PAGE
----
The rights group spoke to the airstrike's victims and witnesses and showed footage of what it identified as U.S.-made bomb fragments:

The group "conducted on-site investigations on March 28, and found remnants at the market of a GBU-31 satellite-guided bomb, which consists of a US-supplied MK-84 2,000-pound bomb mated with a JDAM satellite guidance kit, also US-supplied," Human Rights Watch wrote. "A team of journalists from ITV, a British news channel, visited the site on March 26, and found remnants of an MK-84 bomb paired with a Paveway laser guidance kit."

"If confirmed, the use of 2,000-pound bombs would reflect a decision by the Saudi-led coalition that carried substantial risks for civilians," the New York Times writes.

"The 2,000-pound general-purpose bomb, of the American standard Mark 80 series, is the largest of its class. American warplanes typically carry smaller bombs, often in the 500-pound class, in part to reduce property damage and dangers to noncombatants," the newspaper points out.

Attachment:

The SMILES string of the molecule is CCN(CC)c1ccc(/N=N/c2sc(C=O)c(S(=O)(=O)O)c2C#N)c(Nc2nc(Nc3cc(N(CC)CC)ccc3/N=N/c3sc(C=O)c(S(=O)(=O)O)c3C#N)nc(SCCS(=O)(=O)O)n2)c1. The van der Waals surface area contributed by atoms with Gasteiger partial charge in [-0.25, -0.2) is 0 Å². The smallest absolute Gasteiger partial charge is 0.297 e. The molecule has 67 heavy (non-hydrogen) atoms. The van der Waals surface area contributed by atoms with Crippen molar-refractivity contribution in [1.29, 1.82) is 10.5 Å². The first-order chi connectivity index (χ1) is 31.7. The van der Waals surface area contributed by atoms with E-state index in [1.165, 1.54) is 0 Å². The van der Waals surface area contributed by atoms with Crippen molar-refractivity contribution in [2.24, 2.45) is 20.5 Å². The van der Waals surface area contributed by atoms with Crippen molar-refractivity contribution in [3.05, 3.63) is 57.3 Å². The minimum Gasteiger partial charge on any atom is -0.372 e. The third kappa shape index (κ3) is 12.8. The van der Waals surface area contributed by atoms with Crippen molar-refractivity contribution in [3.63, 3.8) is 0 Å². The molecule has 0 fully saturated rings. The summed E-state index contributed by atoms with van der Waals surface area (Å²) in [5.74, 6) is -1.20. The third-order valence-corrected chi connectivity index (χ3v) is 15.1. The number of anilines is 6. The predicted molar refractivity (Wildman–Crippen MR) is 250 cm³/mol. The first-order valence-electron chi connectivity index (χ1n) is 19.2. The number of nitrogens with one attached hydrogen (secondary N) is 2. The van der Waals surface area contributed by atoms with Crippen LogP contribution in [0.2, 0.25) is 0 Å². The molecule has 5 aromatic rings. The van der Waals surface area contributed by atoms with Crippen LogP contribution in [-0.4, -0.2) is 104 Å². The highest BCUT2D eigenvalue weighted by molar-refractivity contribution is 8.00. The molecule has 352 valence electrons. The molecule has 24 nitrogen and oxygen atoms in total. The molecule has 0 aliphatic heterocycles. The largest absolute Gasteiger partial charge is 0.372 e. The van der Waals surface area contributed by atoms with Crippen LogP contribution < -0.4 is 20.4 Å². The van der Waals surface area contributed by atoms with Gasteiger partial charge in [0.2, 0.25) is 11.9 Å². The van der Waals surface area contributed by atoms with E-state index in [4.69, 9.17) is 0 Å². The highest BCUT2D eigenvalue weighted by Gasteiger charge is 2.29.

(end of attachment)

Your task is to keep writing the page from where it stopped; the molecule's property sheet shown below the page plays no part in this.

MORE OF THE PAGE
There have been outraged calls for an embargo on weapons sales to Saudi Arabia in response to its bombing campaign in Yemen, most notably from the E.U. and the Netherlands, but the U.S. has remained silent and continued to sell weapons to the Saudis.

In fact, the U.S. is deeply intertwined with Saudi Arabia's bombing campaign in Yemen, including "specific military operations, such as providing advice on targeting decisions and aerial refueling during bombing raids," Human Rights Watch says.

Despite that involvement, the U.S. continually argues that it is not responsible for the atrocities committed in Yemen by the Saudi-led coalition carrying out the airstrikes.

Indeed, a spokesperson for the United States Central Command, or Centcom, told the Times on Thursday that the "decisions on the conduct of operations to include selection and final vetting of targets in the campaign are made by the members of the Saudi-led coalition, not the United States."